Meanwhile, back at their alma mater, McGinty’s phone started blowing up. While the Curley community as a whole is excited to see one of its own play for the Ravens, they know McGinty’s one of the remaining people on the athletics staff who got to see Harty dominate on football fields across Baltimore — which means former opponents, especially those at Loyola Blakefield, might be having some bad flashbacks with their nemesis returning home. Despite only playing twice, the school is featured prominently on Harty’s Wikipedia page and highlight reel because of his incredible games against them.

Although Harty hasn’t yet played for the hometown team — Harbaugh said he was excused from organized team activities and mandatory mini camp because his newborn daughter was in the hospital — Harty has been a fixture in Maryland over the years. Harty said his daughter is out of the hospital and healthy now, which is a relief.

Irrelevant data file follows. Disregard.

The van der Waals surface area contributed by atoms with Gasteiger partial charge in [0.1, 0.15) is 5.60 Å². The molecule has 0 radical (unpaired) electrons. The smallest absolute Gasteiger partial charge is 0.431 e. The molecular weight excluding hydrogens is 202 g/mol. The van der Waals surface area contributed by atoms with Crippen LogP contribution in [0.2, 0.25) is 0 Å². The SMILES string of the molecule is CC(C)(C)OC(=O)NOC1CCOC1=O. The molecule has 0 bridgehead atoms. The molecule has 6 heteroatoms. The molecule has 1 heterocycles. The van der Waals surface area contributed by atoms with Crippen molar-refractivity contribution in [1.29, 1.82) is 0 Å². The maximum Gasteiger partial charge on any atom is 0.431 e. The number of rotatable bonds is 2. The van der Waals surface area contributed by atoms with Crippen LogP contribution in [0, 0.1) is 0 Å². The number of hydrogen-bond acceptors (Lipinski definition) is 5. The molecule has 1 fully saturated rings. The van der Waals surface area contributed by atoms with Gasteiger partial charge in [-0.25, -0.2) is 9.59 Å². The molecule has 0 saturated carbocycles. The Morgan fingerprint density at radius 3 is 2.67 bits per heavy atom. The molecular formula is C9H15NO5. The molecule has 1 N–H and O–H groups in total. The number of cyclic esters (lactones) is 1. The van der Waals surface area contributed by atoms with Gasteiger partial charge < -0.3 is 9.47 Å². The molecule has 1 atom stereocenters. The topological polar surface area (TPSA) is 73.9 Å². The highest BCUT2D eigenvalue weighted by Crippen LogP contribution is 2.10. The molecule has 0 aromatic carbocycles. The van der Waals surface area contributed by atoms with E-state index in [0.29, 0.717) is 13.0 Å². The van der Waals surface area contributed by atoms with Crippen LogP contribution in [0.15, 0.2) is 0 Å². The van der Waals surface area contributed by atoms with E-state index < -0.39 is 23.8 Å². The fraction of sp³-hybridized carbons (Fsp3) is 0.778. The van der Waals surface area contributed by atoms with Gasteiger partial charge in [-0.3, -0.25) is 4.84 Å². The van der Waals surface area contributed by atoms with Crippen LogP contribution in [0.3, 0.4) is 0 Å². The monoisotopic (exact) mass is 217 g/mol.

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Almost every one of Harty’s bye weeks featured a trip home, and that often included visits to Curley, where he seemed bemused by the attention he got. His charitable efforts followed him from New Orleans to Buffalo, but they always included donations to Baltimore no matter where he was. He’s run Christmas drives and donated meals to families and the Baltimore Police, among other things, with help from his stepfather, Marlon Harty, whose last name he took.

A lot of it was kept on the down low, but Chesney kept abreast of it. It’s what he’s most proud of Harty for, and he can’t wait to see what Harty does once he’s in Baltimore full time.

“I think that, really, for him to be back in that community where he came back once in a while and would do those things, now to live there and take care of that community even more — that’ll be his mark not only on the field but, most importantly, what he does off,” Chesney said.

Baltimore Banner reporter Andy Kostka contributed to this article.